The Maryland’s State Flag combines two coats of arms: the gold and black George Calvert, Lord Baltimore and the red and white colored arms of the Crossland family. During the Civil War, Confederate sympathizers adopted the Crossland arms while Union loyalists waved the Calvert arms. In the aftermath of the war, the two were combined and was officially adopted as the state flag in 1904.

The New Mexico state flag was voted best in the nation by the North American Vexillological Association in 2001.

The Ohio state flag is the only non-rectangular state flag in the country.

* Utah’s state flag was originally a white image of the state seal on a blue field. However, when the Sons and Daughters of Utah Pioneers ordered a custom copy of the flag for the battleship USS Utah, the flag arrived with the seal having been rendered in color with a gold circle around it. Rather than re-order the flag, the state legislature adopted the new design.

Check out our page on State Flags.  We have a wide assortment of size and fabric choices for each state. United States Flag Store is here to answer all your questions.  Feel free to give us a toll free call at 1-877-734-2458 or email us at support@onlinestores.com.


Fun Facts About the American Flag

February 27, 2018

American Flag

  • The Flag Act of 1777 created the official flag for the new nation of United States of America. It stated, in part, that America’s flag “…be made of thirteen stripes, alternate red and white; that the union be thirteen stars, white in a blue field, representing a new Constellation.”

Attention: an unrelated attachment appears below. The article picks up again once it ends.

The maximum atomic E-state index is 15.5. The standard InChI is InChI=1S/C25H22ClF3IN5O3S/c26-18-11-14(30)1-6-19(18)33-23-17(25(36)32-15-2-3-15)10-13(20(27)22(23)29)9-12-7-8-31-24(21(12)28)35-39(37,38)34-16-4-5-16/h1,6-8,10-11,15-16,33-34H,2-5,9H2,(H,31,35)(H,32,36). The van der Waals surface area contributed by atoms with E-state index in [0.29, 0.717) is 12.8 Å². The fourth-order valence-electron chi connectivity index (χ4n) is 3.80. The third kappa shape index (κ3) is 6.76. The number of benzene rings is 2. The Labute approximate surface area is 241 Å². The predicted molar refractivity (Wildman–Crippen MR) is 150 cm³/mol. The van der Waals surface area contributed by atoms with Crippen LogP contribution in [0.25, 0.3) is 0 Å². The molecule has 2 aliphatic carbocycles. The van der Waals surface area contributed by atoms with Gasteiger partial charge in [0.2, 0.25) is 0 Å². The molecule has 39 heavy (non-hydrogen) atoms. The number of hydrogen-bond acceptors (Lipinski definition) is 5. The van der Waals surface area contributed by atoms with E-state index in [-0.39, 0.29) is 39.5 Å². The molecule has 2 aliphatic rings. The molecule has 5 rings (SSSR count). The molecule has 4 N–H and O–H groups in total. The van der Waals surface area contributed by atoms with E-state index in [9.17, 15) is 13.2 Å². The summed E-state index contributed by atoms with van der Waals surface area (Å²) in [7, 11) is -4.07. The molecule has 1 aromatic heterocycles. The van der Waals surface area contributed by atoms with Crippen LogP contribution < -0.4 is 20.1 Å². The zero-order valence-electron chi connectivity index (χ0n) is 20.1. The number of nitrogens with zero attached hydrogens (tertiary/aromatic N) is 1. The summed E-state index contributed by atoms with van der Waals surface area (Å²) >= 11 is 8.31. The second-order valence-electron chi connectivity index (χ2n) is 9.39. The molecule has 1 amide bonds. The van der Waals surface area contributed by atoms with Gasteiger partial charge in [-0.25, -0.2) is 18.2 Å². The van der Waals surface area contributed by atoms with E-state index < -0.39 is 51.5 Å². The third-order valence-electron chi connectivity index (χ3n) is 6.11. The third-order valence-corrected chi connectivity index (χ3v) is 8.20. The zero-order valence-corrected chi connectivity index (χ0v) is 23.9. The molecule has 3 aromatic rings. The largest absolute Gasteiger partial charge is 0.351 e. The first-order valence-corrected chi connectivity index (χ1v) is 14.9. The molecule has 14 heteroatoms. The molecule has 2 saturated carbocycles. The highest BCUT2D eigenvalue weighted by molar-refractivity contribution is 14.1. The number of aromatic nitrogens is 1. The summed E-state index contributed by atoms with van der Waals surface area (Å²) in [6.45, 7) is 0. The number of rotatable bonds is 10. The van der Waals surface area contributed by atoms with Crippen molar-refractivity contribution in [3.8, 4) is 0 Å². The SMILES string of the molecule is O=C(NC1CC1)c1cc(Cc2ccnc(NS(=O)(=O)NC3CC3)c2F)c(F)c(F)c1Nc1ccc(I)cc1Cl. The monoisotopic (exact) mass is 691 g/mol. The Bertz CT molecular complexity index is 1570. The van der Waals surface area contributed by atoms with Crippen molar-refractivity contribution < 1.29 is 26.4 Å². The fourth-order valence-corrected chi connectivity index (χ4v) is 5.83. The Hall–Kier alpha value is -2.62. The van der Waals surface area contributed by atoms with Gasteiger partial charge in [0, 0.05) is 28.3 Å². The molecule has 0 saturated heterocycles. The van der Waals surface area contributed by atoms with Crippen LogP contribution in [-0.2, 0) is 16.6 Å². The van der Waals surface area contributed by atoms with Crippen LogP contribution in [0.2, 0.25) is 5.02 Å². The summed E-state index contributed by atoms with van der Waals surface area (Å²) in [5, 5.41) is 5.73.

• The design of the American flag, that inspired Francis Scott Key to write the poem that later became the Star-Spangled Banner, was of 15 stars and 15 stripes (to reflect the 1794 admissions of Kentucky and Vermont to the Union).
  • The colors of the flag have important meanings. Red symbolizes hardiness and valor, white symbolizes purity and innocence and blue represents vigilance, perseverance and justice.
  • There have been 27 official versions of the American Flag, the latest version is the longest to date.
  • The flag was first called “Old Glory” by a young sea captain named William Driver in 1824.
  • According to the U.S. Army Institute of Heraldry and the Flag Code, old versions of the flag never become obsolete. As long as a flag is still in good condition, it can be flown regardless of the number or arrangement of its stars.
  • There are 6 American Flags on the moon, although only 5 are still standing. The one that’s not? That would be the first one, planted by Neil Armstrong during the Apollo 11 mission.
  • If you like to study flags, then you are a Vexillologist.

 


Valentine’s Day Flags

January 30, 2018

Give your flagpole and your garden some love this Valentine’s Day by adorning them with our Valentine’s Day Flags!

We carry flags for your standard flagpole and for your garden that will add color and love to your home. Our flags are made for outdoor use so they are fit to withstand most weather conditions.

There are several designs to choose from, ranging from candy to love.

Valentines Day Banner Flag - Valentines Candy

Valentines Day Banner Flag - L-O-V-E

Bring some smiles with bees with this Bee Mine Flag or spread Hugs and Kisses with this beautiful pink flag!

Valentines Day Garden Flag - Bee Mine

Valentines Day Garden Flag - Hugs & Kisses

Of course, if you do not have one, you can get a garden flagpole to start off with. It’s durable and easy to set up with just three pieces. These are made for 12 inch x 18 inch flags.

Super Tough Garden Flagpole

Have a Happy Valentine’s Day!

-CD